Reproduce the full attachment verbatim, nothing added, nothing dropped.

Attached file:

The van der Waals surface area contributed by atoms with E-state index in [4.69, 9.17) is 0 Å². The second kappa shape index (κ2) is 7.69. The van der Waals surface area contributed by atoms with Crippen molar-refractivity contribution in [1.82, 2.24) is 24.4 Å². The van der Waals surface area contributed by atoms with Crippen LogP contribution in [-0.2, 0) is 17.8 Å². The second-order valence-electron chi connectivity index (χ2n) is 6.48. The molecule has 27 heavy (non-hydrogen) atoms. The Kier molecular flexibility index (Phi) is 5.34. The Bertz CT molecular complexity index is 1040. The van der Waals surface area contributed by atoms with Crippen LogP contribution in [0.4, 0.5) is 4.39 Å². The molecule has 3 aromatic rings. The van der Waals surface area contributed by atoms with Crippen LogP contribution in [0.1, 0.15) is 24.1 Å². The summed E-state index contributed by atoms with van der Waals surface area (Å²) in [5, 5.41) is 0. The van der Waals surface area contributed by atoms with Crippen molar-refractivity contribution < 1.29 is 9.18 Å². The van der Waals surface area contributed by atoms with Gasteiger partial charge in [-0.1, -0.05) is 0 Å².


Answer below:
The van der Waals surface area contributed by atoms with E-state index in [4.69, 9.17) is 0 Å². The second kappa shape index (κ2) is 7.69. The van der Waals surface area contributed by atoms with Crippen molar-refractivity contribution in [1.82, 2.24) is 24.4 Å². The van der Waals surface area contributed by atoms with Crippen LogP contribution in [-0.2, 0) is 17.8 Å². The second-order valence-electron chi connectivity index (χ2n) is 6.48. The molecule has 27 heavy (non-hydrogen) atoms. The Kier molecular flexibility index (Phi) is 5.34. The Bertz CT molecular complexity index is 1040. The van der Waals surface area contributed by atoms with Crippen LogP contribution in [0.4, 0.5) is 4.39 Å². The molecule has 3 aromatic rings. The van der Waals surface area contributed by atoms with Crippen LogP contribution in [0.1, 0.15) is 24.1 Å². The summed E-state index contributed by atoms with van der Waals surface area (Å²) in [5, 5.41) is 0. The van der Waals surface area contributed by atoms with Crippen molar-refractivity contribution < 1.29 is 9.18 Å². The van der Waals surface area contributed by atoms with Gasteiger partial charge in [-0.1, -0.05) is 0 Å².